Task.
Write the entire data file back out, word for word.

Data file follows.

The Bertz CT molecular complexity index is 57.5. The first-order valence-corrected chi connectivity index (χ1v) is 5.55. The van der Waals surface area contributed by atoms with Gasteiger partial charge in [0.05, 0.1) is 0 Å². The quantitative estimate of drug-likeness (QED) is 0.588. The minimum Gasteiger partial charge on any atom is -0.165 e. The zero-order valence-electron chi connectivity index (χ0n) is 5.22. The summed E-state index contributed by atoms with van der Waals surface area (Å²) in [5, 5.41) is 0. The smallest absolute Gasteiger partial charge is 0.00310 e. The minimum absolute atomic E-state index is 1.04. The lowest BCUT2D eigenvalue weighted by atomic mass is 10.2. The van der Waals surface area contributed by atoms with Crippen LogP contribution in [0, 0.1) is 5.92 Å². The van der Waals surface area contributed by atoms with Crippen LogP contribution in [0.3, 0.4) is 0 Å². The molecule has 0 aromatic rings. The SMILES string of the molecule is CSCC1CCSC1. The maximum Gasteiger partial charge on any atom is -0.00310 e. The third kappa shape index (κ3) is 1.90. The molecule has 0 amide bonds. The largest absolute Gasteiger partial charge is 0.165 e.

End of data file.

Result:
The Bertz CT molecular complexity index is 57.5. The first-order valence-corrected chi connectivity index (χ1v) is 5.55. The van der Waals surface area contributed by atoms with Gasteiger partial charge in [0.05, 0.1) is 0 Å². The quantitative estimate of drug-likeness (QED) is 0.588. The minimum Gasteiger partial charge on any atom is -0.165 e. The zero-order valence-electron chi connectivity index (χ0n) is 5.22. The summed E-state index contributed by atoms with van der Waals surface area (Å²) in [5, 5.41) is 0. The smallest absolute Gasteiger partial charge is 0.00310 e. The minimum absolute atomic E-state index is 1.04. The lowest BCUT2D eigenvalue weighted by atomic mass is 10.2. The van der Waals surface area contributed by atoms with Crippen LogP contribution in [0, 0.1) is 5.92 Å². The van der Waals surface area contributed by atoms with Crippen LogP contribution in [0.3, 0.4) is 0 Å². The molecule has 0 aromatic rings. The SMILES string of the molecule is CSCC1CCSC1. The maximum Gasteiger partial charge on any atom is -0.00310 e. The third kappa shape index (κ3) is 1.90. The molecule has 0 amide bonds. The largest absolute Gasteiger partial charge is 0.165 e.